Previous studies have already demonstrated the potential of HDPMT in the field of snake antivenom cross-reactivity research, such as Engmark et al. [18], which, for the first time, demonstrated how this technology could be used to identify linear epitopic elements in snake venom toxins. In that study, the researchers identified toxin epitopes recognized by antivenom antibodies for all, but two, manually curated toxins from every mamba species and four cobra species, endemic to sub-Saharan Africa. The study also unveiled how common epitopic elements could not be identified by the HDPMT for type 1 and type 2 α-neurotoxins, which both target the nicotinic acetylcholine receptor. Therefore, the study hypothesized that no, or very little, antibody cross-recognition takes place between the two types of α-neurotoxins, leading to the highlighted importance for an efficacious antivenom to recognize and neutralize the specific subtype of α-neurotoxins present in the venom of the snake species the antivenom is intended to work against. The study demonstrated the presence of cross-reactivity for the SAIMR antivenom, produced by South African Vaccine Producers Ltd., towards six different type 1 α-neurotoxins included in the study as well as para-specificity towards three additional type 1 α-neurotoxins from the venoms of Dendroaspis viridis and Naja haje. This para-specificity was thought to be derived from sequences in the D. viridis and N. haje toxins that were shared with the other six type 1 α-neurotoxins included in the immunization mixture used to produce the SAIMR antivenom. The study also showed how para-specificity can be lost towards a type 2 α-neurotoxin from D. viridis (α-elapitoxin-Dv2a, UniProt ID: P01395), when two amino acid substitutions (Asp64, Lys69) are introduced in the C-terminal, resulting in another type 2 α-neurotoxin from D. viridis (α-elapitoxin-Dv2b, UniProt ID: P01394). Thereby, the researchers illustrated how high similarity between toxins is insufficient for predicting antibody binding if the key residues for the interaction are unknown.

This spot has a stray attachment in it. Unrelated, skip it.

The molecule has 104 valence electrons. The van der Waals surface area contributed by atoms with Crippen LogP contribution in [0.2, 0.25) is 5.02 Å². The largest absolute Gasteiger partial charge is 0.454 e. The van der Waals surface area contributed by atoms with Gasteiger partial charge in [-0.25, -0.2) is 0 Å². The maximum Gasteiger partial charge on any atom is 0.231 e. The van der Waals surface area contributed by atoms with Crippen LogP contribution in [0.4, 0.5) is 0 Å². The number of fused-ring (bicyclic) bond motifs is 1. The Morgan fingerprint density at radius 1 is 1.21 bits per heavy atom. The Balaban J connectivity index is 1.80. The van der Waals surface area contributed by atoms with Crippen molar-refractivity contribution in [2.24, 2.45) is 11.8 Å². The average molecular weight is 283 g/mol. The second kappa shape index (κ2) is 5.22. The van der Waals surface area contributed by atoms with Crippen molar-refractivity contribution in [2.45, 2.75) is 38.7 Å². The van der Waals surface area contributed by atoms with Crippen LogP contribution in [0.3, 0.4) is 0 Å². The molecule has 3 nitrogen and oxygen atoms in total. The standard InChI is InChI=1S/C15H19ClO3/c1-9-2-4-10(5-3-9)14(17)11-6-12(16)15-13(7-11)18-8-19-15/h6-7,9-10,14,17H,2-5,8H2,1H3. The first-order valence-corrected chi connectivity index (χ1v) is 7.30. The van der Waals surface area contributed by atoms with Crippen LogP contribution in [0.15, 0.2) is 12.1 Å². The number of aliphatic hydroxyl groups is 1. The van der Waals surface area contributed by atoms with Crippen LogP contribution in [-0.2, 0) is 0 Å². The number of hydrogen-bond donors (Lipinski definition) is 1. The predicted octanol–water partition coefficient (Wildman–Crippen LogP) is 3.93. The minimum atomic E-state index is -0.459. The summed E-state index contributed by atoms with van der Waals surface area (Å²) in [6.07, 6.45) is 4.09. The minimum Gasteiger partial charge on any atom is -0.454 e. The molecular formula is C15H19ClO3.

In another study by Engmark et al. from 2017 [24], cross-reactivity of the ICP polyvalent antivenom was investigated against enzymatic viper toxins. Here, it was demonstrated that the PoliVal-ICP bound to linear B-cell epitopes positioned outside of the active site, in locations related to tissue interaction or allosteric inhibition in Snake Venom Metalloproteinases (SVMPs), PLA2s, and Snake Venom Serine Proteinases (SVSPs). In addition, similar to their previous findings [18], it was discovered that substitution of key amino acid residues in the sequence of the identified linear epitopic elements could result in the loss of antivenom cross-recognition.